When three TLC reality shows catapulted Bartolo “Buddy” Valastro and his Hoboken, N.J.-based Carlo’s Bakery to national fame, the bakery decided to use that fame to expand. Now having opened a separate production facility with plans to roll out a shipping division this spring, the bakery hopes to bring its product to consumers nationwide.
“The show is huge in so many parts of the country; it brought us places we never would have gotten to otherwise,” says Joe Faugno, head baker at Carlo’s Bakery. “And if you’re a fan of the show and a foodie, the next best thing is to taste our product. So our goal is to open stores all over the country.”
But the first step, he says, is making it. The bakery recently opened a 50,000-sq.-ft. production facility that combines new equipment with the traditional products and techniques the 100-year-old bakery has become known for. “We call it the family bakery on steroids,” Faugno says.
The new facility, located three blocks from the bakery in Jersey City, N.J., has become the primary production space since opening five months ago. Equipment includes a blast chiller, depositors, four fryers, two double rack ovens, two rotating ovens and six stand mixers that are in constant use.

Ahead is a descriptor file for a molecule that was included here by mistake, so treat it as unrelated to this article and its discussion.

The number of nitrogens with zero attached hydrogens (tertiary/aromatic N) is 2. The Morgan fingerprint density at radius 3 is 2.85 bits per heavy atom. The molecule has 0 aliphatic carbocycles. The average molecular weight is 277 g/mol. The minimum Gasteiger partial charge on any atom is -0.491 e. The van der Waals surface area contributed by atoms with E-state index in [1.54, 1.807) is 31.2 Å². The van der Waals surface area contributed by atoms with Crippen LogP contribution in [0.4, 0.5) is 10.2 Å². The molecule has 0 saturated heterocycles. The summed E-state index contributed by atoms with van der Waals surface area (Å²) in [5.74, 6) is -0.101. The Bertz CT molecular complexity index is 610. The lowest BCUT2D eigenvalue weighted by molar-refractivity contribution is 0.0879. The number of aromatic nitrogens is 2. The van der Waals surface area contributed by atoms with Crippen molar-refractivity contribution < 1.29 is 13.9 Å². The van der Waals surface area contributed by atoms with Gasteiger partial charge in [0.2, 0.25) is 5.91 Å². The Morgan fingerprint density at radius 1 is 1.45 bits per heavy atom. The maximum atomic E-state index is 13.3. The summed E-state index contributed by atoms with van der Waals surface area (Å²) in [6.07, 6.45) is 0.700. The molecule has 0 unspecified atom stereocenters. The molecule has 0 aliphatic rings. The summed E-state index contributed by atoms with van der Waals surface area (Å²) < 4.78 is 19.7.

During the past three years since Cake Boss first aired on TLC, the staff has grown from 40 to 150. “We’re not even working a third shift at the factory yet; we’ve fit everybody into two shifts,” Faugno says.
The bakery currently has seven trucks that ship product, including special occasion cakes, to any location within 300 miles of the bakery. It is rolling out nationwide shipping of select products in March, which customers will be able to order online.
The production facility isn’t the fulfillment of all expansion plans, Faugno says. “We have a lot of areas we can go to. We do want to open up additional locations.” The online ordering system will be similar to Carlo’s current in-store ordering program, which supports pickup orders of everything from cupcakes to mousse to fondant layer cakes to cannoli.
“We are working with the in-store order concept, which will help us when we really start shipping. We’re a little particular when it comes to shipping,” Faugno says. “I am not a believer that you can ship anything, so it has to be limited to certain products. You can’t just stick a fondant layer cake in a box and send it out to California.” The bakery plans to offer fresh baked cookies, biscotti, crumb cake and possibly cannoli shells, with the chilled filling packaged separately for the customer to fill to order. “The key is to keep quality,” Faugno says. “We want people to have a whole experience just like they do in the store. So as we spread ourselves out, we have to keep our hands in it to make sure it’s done the right way.”